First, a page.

This is not something that most parents would like to admit but what if, instead of the one being bullied, it was, in fact, your child who was the bully? Would you know immediately that your child was a bully? If so, how would you handle it? If not, how would you find out? Ask yourself a few of the following questions first in order to genuinely assess the situation.
• Does my child tend to be aggressive towards others including adults?
• Do most children shy away from my child?
• Does my child like to tease and pick fights with others?
• Is my child domineering and manipulative towards me and everyone else?
• Does my child tend to get frustrated easily?
If you answered yes to most of these questions, I would be willing to bet that your child is considered a bully to other children. So where do you go from here and how do you resolve to eliminate destructive behaviors to promote a positive change in your youth? It will take some time and patience but with the proper support, you could help eliminate these and all other destructive behaviors.
One thing that bullies tend to seek is attention and control, this is one of the main reasons they bully because they feel like this is the way they can gain control over situations. Teaching your child that emotions can change and anything that can change can be controlled helps in promoting healthy emotional behavior. Another thing bullies seek is power; they are usually very popular, most often because most people are too afraid to stand up to them. I remember when I was in school I had someone in my class who would bully me. I dreaded going to that particular class every day because I knew this particular girl would torment me.
I did everything I could to seem “invisible” from not really answering questions in class to literally slumping down in my seat as if to hide behind someone in front of me in hopes that this girl would stop her anger and aggression towards me and pass it on to someone else. It didn’t work. Then, one day, she got on my bus and went the same way home with me—I believe she was going to a friend’s house—and, yes, she teased and taunted me all the way home on the bus.
By the time we arrived at my stop, I was both relieved to be getting off and terrified that she would follow me.
So I mustered up every bit of courage I had in my little elementary body, got off the bus and, of course, she followed. She pushed me in the back; I fell to the ground and the other children laughed hysterically at me. Not wanting to be the “butt” of anyone’s joke, I got back up, dusted myself off and lunged towards her with everything in me. I began to hit her and push her until I felt like I could not do so anymore. I then ran home and was fearful that the cops would show up to my door later.
Next day, in school, she saw me in class and simply said, “I didn’t know you would fight me back,” and took her seat. Imagine my shock and surprise. A simple act of standing up to the bully is one way to prevent further attacks. Now, I do not condone violence so please do not hear me tell you to fight a bully but definitely standing up to them will prevent the bullying.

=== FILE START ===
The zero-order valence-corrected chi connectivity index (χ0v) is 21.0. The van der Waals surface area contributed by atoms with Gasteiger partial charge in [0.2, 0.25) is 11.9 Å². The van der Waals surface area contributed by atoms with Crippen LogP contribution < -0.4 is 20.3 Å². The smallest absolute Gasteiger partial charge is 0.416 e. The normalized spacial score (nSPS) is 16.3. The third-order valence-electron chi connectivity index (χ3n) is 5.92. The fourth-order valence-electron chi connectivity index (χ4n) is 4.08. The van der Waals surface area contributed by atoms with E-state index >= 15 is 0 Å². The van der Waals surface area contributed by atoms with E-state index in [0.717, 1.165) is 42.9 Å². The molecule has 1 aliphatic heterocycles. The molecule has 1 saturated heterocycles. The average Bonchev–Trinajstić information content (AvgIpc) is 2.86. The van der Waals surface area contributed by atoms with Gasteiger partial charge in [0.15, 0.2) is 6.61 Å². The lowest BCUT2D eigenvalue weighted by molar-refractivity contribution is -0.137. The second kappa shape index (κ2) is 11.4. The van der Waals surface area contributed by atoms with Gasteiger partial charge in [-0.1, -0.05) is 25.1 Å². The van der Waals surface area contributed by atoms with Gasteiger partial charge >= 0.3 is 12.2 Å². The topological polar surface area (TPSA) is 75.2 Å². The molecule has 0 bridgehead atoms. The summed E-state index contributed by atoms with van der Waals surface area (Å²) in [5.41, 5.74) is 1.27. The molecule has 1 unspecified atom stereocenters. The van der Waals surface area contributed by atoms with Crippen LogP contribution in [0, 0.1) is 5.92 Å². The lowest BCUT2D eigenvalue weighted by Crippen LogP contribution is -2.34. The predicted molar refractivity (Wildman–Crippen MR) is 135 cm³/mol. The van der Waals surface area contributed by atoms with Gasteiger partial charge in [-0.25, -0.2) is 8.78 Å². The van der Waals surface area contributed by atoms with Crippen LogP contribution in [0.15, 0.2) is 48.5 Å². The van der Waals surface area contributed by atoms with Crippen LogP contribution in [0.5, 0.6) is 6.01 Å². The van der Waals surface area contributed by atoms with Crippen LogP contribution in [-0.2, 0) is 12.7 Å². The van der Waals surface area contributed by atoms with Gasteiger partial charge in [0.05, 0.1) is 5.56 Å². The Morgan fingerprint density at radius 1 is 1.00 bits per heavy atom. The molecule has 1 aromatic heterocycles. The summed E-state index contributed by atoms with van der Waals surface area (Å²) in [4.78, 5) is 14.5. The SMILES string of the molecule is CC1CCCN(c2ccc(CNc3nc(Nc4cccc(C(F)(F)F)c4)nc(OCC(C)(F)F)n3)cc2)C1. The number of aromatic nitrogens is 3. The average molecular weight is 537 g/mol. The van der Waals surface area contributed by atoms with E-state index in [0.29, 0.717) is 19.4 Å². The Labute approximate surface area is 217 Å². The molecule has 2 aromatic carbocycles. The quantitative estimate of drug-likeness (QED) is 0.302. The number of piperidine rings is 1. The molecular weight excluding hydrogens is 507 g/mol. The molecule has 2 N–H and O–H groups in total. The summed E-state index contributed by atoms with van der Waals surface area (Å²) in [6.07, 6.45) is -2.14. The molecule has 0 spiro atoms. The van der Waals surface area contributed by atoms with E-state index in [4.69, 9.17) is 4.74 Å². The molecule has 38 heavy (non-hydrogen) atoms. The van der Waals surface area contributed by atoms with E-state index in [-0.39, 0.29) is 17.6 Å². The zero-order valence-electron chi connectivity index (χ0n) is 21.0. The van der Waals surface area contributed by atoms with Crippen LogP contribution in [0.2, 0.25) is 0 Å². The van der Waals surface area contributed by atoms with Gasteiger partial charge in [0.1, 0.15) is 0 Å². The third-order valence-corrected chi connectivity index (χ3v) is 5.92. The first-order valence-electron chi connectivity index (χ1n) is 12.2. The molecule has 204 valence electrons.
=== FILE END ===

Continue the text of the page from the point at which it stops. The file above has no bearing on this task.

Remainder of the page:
Teaching your child to manage their emotions in a positive way will lead to promoting productive behaviors and eliminating destructive behaviors like bullying.
Here are some helpful tips to use if you know your child is more likely a bully to other children:
- Focus on minimizing aggression. This is where it starts. Getting to the bottom of where the aggression lies is key. Observe when your child is most aggressive. What are they doing? What happened prior to the incident? And what do you do immediately following the aggression? Do not meet aggression with aggression as it will only cause more of what you do not want. When your child is actively displaying aggressive behaviors, pull them away from others and speak in soft tones. If they get louder, get softer until they finally quiet down. This will take self-control on your part (especially if your child is strong-willed and may go longer just to spite you) however if you do this, you will be able to minimize the aggression enough so that you can get to the bottom of the issue.
- Teach them there are consequences for every choice. Here’s a HUGE issue. It never ceases to amaze me how some of my clients will allow unfavorable behaviors in the child and act like there is nothing they can do about it. At an early age, children should be taught that EVERY choice has a consequence whether good or bad. If they make a bad choice, it MUST be met with a bad consequence, this is the only way to minimize destructive behaviors. So if you want to eliminate bullying in your child, be sure to teach them that although they are allowed to make any choice they want, they are NOT allowed to choose the consequence of that choice so therefore if they want better consequences, they MUST make better choices.
- Meet their basic needs daily in a positive way. This is something I teach my clients early in the process. We all have the same human basic needs however we prioritize each of them differently based on what’s most important to us as an individual. If you don’t figure out and meet your child’s human needs daily in a positive way, you better believe they will meet those needs more often in a negative way. Then you will find yourself in a vicious cycle of frustration and not know how to get out of it. Do yourself and your child a favor, find out what needs are driving their behaviors so you can meet them in a positive way.
Want to learn what is driving your child’s behavior? I’ve created a FREE assessment that will help you identify the needs driving the behavior and tips on how to help your child meet these needs. Click here for access NOW!